Gaining XP for recovering loot is the cornerstone of level progression in D&D, or at least the early editions. You can remove it, but if you do you’ll have to make other changes to keep the whole thing from collapsing. People deride it as “unrealistic” in the sense that suddenly being given a wad of cash in the real world doesn’t make you any more skilled, or argue that “wealth is its own reward”, but it serves a vital function in the dynamic of the game. In essence XP for loot makes D&D a game about recovering treasure, not fighting monsters, and that’s a huge difference in how things play out and what strategies make sense.
In early editions, the XP for killing monsters is pitiful compared to the XP for the monster’s treasure. Typically treasure is worth ten times as much as a monster. This means that players are able to advance quite nicely even if they manage to avoid fighting monsters completely, and that they advance relatively quickly if they’re successful. If you take away XP for treasure then, at around 100 XP per monster hit die a party will have to defeat 20 encounters of equal numbers and level for a fighter to advance to second level, instead of two or three. All of a sudden the fragility of low level D&D characters becomes a much bigger issue. If a single blow can kill you, but you only have to survive a handful of well-chosen battles to advance it’s a completely different proposition from needing to survive twenty such fights in a row.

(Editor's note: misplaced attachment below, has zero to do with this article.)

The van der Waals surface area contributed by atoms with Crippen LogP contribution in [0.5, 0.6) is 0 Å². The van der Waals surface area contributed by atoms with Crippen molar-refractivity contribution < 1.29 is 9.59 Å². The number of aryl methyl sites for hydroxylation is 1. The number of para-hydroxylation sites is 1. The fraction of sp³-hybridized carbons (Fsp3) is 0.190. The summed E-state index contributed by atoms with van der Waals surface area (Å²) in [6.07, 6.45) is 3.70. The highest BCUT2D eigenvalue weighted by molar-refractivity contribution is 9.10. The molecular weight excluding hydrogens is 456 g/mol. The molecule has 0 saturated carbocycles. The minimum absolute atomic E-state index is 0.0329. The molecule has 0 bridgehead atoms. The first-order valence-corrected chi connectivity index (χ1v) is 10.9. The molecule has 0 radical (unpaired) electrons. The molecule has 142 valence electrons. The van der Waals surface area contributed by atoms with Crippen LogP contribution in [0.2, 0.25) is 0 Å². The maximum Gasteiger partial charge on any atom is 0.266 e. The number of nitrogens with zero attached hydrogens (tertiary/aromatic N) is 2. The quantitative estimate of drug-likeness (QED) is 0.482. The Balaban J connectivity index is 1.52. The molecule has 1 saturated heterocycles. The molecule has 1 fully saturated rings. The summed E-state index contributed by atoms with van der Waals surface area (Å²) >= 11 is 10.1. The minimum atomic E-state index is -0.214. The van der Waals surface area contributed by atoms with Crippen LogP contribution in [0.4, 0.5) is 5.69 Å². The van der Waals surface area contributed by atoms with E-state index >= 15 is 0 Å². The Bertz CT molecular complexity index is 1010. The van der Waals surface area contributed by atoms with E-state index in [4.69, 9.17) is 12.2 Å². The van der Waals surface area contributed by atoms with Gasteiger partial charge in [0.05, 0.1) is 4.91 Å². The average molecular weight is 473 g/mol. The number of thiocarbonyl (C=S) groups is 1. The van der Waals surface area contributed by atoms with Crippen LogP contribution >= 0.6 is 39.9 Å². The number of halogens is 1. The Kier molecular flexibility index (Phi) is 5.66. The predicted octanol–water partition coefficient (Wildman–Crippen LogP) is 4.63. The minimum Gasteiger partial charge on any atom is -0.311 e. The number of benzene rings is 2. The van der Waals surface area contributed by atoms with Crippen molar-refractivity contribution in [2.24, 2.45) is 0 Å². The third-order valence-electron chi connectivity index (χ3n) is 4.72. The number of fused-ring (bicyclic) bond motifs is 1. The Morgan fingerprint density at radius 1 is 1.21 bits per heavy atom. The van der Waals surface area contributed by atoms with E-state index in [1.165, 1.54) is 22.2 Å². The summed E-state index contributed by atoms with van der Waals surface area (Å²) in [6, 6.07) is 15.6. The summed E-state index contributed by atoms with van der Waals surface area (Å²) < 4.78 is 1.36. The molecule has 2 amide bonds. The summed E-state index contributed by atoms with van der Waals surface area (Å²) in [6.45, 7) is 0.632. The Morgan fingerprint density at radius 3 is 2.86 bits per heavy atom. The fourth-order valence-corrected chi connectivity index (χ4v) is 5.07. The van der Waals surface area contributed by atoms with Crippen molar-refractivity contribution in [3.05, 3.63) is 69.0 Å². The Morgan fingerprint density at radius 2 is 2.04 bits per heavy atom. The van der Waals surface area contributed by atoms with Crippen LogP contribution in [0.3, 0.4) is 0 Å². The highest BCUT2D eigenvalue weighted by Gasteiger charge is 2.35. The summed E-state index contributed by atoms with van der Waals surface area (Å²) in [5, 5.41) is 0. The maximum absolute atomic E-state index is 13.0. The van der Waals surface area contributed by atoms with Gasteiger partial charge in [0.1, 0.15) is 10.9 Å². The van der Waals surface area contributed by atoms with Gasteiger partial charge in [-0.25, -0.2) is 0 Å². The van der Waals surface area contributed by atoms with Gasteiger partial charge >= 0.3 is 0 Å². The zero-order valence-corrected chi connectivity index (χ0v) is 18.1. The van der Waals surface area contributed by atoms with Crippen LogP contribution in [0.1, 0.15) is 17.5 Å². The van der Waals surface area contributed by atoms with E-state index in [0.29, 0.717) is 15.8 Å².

Changing the game from needing a couple of big treasure scores in order to advance to having to grind through twenty dangerous combat encounters completely changes the complexion of the game. Many of the things that are regarded as problems with old-style D&D are really problems with old-style D&D once you remove XP for loot. If expeditions in the dungeon are concentrating on finding loot and getting out with it, with as little fighting as practical, you have to press ever deeper to get a good pay-off. In addition, since combat is a relatively small part of the reward, and hirelings are relatively cheap, it’s viable to try to have enough force to overwhelm what opposition you can’t avoid. You’ll get almost nothing from the combat itself, but the treasure more than makes up for it; still, to pay off, you have to get in, get the loot, and get out…